University officials addressed Georgetown’s continued commitment to and support for undocumented students and their families on March 13.
The information session, “DACA: Current State of Play and How Georgetown Community Members Can Help” came after the March 5 expiration of the Deferred Action for Childhood Arrivals (DACA) program. DACA provided illegal immigrants who entered the U.S. as minors to receive a renewable two-year period of deferred action from deportation and to be eligible for a work permit.
Vice President for Student Affairs Todd Olson introduced the session, quoting Dolores Huerta, an American civil rights leader and labor activist, and stressing the University’s commitment to its undocumented students and “solidarity, resolve, and hope” to support them.
Lisa Brown, vice president of the office of general counsel, expressed her “frustration and resolve” about the continued failure of the government to come to an agreement that would extend the DREAM Act and protect DACA recipients. She cited California and Hawaii court rulings that directed the Department of Homeland Security to continue renewing work permits for DACA recipients. Brown expects the cases continue through appellate courts, and that they could potentially reach the Supreme Court by the fall, but confirmed that recipients at Georgetown should continue renewing their work permits as necessary.
Brown also discussed the various amicus briefs supporting DACA the university has filed in several court cases. The most recent brief was filed in Dec. 2017, and argued that rescinding DACA “deters young people from pursuing higher education” and “precludes the remarkable students enrolled at amici institutions from deriving the full benefit of their time on campus.”
Scott Fleming, the associate vice president for federal relations, discussed the various lobbying and organizing efforts of the University. Fleming said that from contacting alumni members of Congress and congressional staffers to appearing on local radio interviews, university president John DeGioia was actively committed to supporting Georgetown’s undocumented students.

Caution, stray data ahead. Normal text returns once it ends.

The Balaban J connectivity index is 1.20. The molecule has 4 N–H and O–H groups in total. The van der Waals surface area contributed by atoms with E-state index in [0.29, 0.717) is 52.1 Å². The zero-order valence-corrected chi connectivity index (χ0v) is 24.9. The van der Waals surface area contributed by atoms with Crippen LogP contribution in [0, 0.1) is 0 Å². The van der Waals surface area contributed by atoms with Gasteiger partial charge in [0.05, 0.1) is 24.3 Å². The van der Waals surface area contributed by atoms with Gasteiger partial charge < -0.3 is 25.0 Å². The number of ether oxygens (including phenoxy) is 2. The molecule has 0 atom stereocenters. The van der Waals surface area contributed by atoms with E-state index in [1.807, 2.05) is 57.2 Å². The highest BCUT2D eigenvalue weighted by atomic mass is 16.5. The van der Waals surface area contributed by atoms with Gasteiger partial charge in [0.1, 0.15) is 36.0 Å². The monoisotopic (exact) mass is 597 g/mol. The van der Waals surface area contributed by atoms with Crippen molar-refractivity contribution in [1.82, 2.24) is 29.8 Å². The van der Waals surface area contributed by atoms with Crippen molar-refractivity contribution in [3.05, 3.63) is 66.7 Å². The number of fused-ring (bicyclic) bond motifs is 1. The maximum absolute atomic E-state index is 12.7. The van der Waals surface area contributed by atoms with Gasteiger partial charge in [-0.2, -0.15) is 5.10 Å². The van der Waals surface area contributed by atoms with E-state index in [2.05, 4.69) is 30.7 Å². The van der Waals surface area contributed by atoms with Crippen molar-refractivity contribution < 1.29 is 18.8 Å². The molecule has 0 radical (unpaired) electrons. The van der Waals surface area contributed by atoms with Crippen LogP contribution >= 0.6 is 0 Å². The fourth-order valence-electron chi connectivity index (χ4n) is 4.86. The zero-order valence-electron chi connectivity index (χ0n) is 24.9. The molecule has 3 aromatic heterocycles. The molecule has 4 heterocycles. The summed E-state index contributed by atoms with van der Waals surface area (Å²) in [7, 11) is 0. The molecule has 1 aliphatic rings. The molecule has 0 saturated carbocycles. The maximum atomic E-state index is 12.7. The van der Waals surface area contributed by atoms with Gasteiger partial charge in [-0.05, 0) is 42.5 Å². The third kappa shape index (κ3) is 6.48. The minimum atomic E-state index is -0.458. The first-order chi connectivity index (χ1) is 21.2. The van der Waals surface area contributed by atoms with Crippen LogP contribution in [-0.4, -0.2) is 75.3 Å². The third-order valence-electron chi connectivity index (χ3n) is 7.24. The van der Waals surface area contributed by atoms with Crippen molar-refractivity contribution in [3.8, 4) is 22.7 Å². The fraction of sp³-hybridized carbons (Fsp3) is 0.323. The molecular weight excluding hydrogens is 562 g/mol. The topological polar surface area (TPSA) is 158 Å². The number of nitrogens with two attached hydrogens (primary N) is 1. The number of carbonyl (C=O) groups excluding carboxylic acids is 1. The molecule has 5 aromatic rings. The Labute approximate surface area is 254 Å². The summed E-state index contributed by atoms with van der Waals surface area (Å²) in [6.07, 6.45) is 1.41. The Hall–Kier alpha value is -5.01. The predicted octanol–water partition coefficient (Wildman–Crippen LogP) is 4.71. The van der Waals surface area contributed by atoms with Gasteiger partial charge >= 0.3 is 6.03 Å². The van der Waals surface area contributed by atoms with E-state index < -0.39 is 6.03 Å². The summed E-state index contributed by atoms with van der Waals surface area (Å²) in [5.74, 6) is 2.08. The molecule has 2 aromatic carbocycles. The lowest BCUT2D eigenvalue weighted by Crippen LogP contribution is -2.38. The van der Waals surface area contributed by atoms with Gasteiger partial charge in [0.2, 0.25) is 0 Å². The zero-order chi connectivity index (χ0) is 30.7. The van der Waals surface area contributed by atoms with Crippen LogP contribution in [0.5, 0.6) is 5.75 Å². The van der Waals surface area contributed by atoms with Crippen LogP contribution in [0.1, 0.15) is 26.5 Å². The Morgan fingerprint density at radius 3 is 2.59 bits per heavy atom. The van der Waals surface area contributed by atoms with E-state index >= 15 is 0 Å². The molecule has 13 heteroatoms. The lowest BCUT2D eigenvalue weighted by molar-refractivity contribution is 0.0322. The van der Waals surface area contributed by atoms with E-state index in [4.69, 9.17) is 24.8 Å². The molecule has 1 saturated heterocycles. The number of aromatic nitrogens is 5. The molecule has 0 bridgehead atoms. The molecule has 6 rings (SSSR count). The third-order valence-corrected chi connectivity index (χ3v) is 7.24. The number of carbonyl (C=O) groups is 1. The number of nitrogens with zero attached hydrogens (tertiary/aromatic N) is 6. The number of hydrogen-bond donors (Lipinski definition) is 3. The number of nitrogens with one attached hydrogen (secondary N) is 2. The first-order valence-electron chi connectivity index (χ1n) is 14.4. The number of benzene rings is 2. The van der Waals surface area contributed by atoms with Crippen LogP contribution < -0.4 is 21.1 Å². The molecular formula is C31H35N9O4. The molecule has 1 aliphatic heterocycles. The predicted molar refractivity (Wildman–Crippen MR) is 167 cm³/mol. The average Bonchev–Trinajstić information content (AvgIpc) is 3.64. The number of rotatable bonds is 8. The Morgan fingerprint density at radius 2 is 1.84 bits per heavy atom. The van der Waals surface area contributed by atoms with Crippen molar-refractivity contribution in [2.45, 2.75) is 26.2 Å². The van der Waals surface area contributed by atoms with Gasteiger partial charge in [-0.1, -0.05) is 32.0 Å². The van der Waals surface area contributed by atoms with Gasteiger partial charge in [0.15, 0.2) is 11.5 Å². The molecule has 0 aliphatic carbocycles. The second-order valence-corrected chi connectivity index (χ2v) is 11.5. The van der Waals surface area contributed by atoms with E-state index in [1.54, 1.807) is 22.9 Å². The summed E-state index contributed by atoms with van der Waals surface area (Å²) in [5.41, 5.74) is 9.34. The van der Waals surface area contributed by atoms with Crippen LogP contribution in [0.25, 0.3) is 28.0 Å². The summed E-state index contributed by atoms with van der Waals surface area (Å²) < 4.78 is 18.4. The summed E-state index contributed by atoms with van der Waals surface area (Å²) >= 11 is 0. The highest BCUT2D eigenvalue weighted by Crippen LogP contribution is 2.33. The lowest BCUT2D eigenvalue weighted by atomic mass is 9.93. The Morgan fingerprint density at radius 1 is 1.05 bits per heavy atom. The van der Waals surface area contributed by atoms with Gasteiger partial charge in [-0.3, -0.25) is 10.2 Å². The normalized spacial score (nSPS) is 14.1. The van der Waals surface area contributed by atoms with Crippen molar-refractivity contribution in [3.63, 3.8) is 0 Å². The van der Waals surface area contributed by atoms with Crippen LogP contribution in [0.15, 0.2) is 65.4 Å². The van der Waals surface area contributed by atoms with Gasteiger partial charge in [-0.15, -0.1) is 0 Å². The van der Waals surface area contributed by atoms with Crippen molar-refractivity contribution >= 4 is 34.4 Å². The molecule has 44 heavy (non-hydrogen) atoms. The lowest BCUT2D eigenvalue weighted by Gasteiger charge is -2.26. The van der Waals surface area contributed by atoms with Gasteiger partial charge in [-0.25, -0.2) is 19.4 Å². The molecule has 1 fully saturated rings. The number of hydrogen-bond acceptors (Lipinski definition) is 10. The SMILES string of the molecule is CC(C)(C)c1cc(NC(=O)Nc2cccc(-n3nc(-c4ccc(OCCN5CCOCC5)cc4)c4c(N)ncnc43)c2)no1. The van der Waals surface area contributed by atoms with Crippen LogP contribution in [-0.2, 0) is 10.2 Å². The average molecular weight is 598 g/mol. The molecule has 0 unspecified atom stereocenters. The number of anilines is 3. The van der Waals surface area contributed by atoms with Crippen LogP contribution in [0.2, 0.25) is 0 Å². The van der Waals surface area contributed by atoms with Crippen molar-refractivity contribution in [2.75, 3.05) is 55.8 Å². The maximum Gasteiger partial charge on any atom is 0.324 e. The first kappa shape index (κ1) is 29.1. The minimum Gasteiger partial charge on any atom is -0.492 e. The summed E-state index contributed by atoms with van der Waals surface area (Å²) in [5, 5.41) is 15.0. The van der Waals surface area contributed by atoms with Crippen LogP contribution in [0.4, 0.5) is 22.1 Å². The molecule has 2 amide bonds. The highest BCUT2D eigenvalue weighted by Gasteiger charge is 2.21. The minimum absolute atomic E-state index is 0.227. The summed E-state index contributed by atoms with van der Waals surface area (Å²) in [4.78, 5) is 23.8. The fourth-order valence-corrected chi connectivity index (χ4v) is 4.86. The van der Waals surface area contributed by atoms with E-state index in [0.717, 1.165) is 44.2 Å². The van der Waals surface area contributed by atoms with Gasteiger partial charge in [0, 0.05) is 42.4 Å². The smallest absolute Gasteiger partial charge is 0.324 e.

He additionally described the various immigration plans that had been put to a vote by the Senate last month, including who was most involved in each and which major policies each would have put in place. No policy successfully passed. But Fleming said the university was prepared to be “in it for the long haul.”
In Dec. 2017, DeGioia joined the steering committee of the President’s Alliance on Higher Education and Immigration, a coalition of higher-education presidents committed to improving dialogue surrounding immigration on college campuses. Last month, he was one of six signatories from the Alliance on a letter to Congressional leaders demanding permanent legislation to protect DACA and DREAMers.
“We know Dreamers as our students, alumni, neighbors, friends and staff members,” the Alliance wrote. “We have seen their potential and know their hunger to develop their talents and use them to serve this nation.”
She said that the university, and her department in particular, was increasing collaboration with Counseling and Psychiatric Services (CAPS), financial aid, and legal aid services to better support DACA recipients at Georgetown. She emphasized Catholic Charities’ memorandum of understanding with the university that would allow students to get free help to explore if they qualified for other forms of documentation or legal relief.
Palacios discussed efforts to mobilize students on campus around the issue. She emphasized the importance of building community on campus and using fun to to support undocumented undergrad and graduate students and take their minds off stressors of the situation.
“Be a friend,” she said.
Fleming returned to the stage and urged the audience to tell the stories of DACA recipients on campus through op-eds in local newspapers, and listed states to focus activism on, tactics for each, and how to determine appropriate timing to send the pieces.
Mizraim Guerrero (SFS ’20), an undocumented student and DACA recipient, said that DACA had enabled him to continue working and attending school while being open about his undocumented status. He encouraged the audience to stay involved, sign up for listservs, show up for rallies, and donate to organizations supporting students like him.
He finished by telling the audience to treat DREAMers no differently from other students on campus. He then reminded the audience to keep using inclusive language and avoid forgetting about the students’ families and other undocumented people throughout the country.
Echoing the sentiments of the various speakers during the session, Palacios directed a message to all undocumented students in the room and on campus:
“We love you and we are here for you.”